The news that US (and UK) were spying on Ehud Barak, then minister of defense, only one from the list of Israeli VIPs getting the same treatment, could excite only the most naive by now. The Washington's response, however, should be noted, if only for its entertainment value:

Washington insisted there was no causal link between Barak's appointment and the renting of the apartment, (which they insisted was for a Marine who was working in the American embassy's security team) despite the fact that Israeli intelligence detected sizable amounts of electronic equipment delivered to the US-rented apartment.
So we have a Marine security expert who was dubbing in electronics in his spare time. Nothing to see here, people, move on.

Although, wait a second: Barak is known as a mean piano player. Could somebody, please, upload a few of his home performances for public's enjoyment, while we are at it? I bet there are a lot of tapes that Marine fellow collected...

And then there is this, of course:
Strategic Affairs Minister Yuval Steinitz addressed the reports, saying "We do not monitor the president of the United States, the White House or the US Secretary of Defense. We need to reach a settlement with the United States."
Now pull the other one, please.

So who was clipped? AP or AFP?

From the same page of Yahoo News:

Go figure...

But at least we know now who is making all these giant waves:

 As suspected all along.

26 December 2013

Arafat died healthy, after all

Or so say the Russians. They would know.

Laurie Penny and my struggle with English

Sometimes, in rare moments of total complacency and self-satisfaction, I allow myself to consider my level of English to be - well, OK. Not a mother tongue level, but I could get by in a blog post or in an e-mail to Amazon customer service. This kind of OK.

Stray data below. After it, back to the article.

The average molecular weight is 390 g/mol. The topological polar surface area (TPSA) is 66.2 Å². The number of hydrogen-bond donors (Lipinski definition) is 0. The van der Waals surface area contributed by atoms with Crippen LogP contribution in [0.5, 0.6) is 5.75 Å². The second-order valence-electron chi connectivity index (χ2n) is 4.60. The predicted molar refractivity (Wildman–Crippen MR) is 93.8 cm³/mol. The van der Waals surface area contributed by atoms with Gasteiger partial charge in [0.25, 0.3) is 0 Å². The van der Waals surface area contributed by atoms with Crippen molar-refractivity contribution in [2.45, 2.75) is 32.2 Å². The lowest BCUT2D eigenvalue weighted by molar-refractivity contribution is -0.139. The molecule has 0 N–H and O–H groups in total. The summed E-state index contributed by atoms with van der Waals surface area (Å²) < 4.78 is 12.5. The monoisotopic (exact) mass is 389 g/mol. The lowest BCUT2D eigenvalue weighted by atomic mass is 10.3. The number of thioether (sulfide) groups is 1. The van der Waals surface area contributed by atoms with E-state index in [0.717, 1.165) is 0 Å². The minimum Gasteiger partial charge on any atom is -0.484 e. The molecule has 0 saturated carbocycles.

Then I stumble on an article like This isn't 'feminism'. It's Islamophobia by Ms Penny, who is "a journalist and feminist activist from London" and also "a contributing editor at the New Statesman, and the author of Meat Market: Female Flesh Under Capitalism". And all my previously described conceit about my English is destroyed in a jiffy. And I don't mean my reading comprehension problems with sentences like "I am infuriated by white men stirring up anti-Muslim prejudice to derail debate on western sexism". After a while this sentence settles down in your stomach and even grows on you as time goes by.

No, it appears that my troubles start on more basic elements of the language. Take this passage, for example:
This month Student Rights, a pressure group not run by students, released a report vastly exaggerating a suggestion by Universities UK that male and female students might be asked to sit separately in some lectures led by Islamic guest speakers.
This one sent my poor mind reeling. First of all, was there a "suggestion" or wasn't? All right, there was, and it wasn't a suggestion but a guidance, as one could learn easily. So, possibly, only some of the female students should be asked to sit separately (for instance ones whose eye color doesn't match the university standards or shoes are somewhat kitschy)? Nope, it appears that all ladies should be asked to sit separately, according to same guidance.

So where is the element of exaggeration, mentioned by Ms Penny, hiding? I was transported to a moment many years back when the sentence "The report of my death was an exaggeration" was understood by me to be a joke.

Is it possible that  Laurie Penny was aiming to make a joke?

Dunno, you tell me. Meanwhile I will remain confused. Speaking of which... yeah.

7 Reasons the TSA Sucks

As a seasoned traveler through many of US airports in the past, I could, probably, add a few reasons of my own. But enough is enough.

But at least you know Janice Whittaker of Tempe, Arizona, hasn't been radicalized by al-Qaida.